The legal, accounting and management services sector provided the OAIC with the third highest number of data breach notifications in the reporting period of July to September 2018.
With 34 data breaches total, the sector ranked only behind health service providers (45 breaches), and the finance industry, inclusive of superannuation (35 breaches).
Across 245 total notifications from 1 July to 30 September, the legal, accounting and management services sector accounted for 14 per cent of the total number of recorded breaches during the period.
The sector showcased an even split between breaches arising out of human error and malicious or criminal attacks, with 17 apiece.
Causes of notifiable data breaches in the sector included a failure to use BCC when sending an email, the loss of paperwork or a data storage device, the sending of private information to a wrong recipient via email and ordinary mail, the delivering of private information to the wrong individual in some other way and the unauthorised disclosure of information through the unintended release or publication of such details.
Interestingly, the sector recorded the highest number of cyber incidents out of the top five, with fifteen data breaches attributable to a “cyber incident.” Most of these incidents occurred through the compromising of credentials by phishing, with isolated instances of “brute-force attack”, hacking, malware and unknown methods of compromising credentials also recorded.
Two instances where paperwork or data storage devices were stolen also resulted in notification of the OAIC.
On a slightly more positive note, the legal, accounting and management services sector was the only segment within the top five (that also named education and personal services), that did not record any breaches as a result of a system fault.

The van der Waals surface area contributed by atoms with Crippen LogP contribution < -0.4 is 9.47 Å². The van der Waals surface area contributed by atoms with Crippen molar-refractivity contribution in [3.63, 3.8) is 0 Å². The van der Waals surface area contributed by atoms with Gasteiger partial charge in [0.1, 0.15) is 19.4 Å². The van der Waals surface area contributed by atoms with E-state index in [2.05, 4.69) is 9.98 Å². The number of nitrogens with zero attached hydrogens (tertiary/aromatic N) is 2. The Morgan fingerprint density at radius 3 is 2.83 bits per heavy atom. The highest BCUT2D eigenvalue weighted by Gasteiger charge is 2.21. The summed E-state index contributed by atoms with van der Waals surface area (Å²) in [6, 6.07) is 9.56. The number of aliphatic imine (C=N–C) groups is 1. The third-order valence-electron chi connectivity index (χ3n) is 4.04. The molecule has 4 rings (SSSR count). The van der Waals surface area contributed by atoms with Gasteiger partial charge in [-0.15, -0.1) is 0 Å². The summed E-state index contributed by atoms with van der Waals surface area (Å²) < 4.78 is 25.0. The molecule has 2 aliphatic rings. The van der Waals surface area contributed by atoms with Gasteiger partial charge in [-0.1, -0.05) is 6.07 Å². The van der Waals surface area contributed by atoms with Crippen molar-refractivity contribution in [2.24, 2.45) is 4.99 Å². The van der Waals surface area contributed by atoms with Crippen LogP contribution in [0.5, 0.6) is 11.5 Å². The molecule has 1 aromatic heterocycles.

Overall, the legal and accounting data breach trends did not appear to be wholly reflective of wider security breaches, where out of the 245 total recorded breaches, approximately 57 per cent of all data breaches were caused by malicious or criminal attack and only thirty-seven per cent were caused by human error in this quarter.
The Australian information commissioner and privacy commissioner Angelene Falk said as part of “business as usual”, staff need to be trained on how to identify and prevent privacy risks.
She highlighted the importance of everyone handling personal information as part of their work needing “to understand how data breaches can occur so we can work together to prevent them.”
“Organisations and agencies need the right cyber security in place, but they also need to make sure work policies and processes support staff to protect personal information every day,” Ms Falk emphasised.
The Privacy Act requires agencies and organisations “take reasonable steps to secure personal information.”
Organisations required by the OAIC to notify it of data breaches include Australia government agencies, businesses and not-for-profit organisations with an annual turnover of $3 million-plus, credit reporting bodies, health service providers, and TFN recipients.
Lawyers Weekly was recently joined by a panel of professionals to discuss regulatory and legislative updates impacting how lawyers can and must protect data, current threats, and cyber security solutions. The webinar Security breaches: Is your firm protected? is available for viewing here.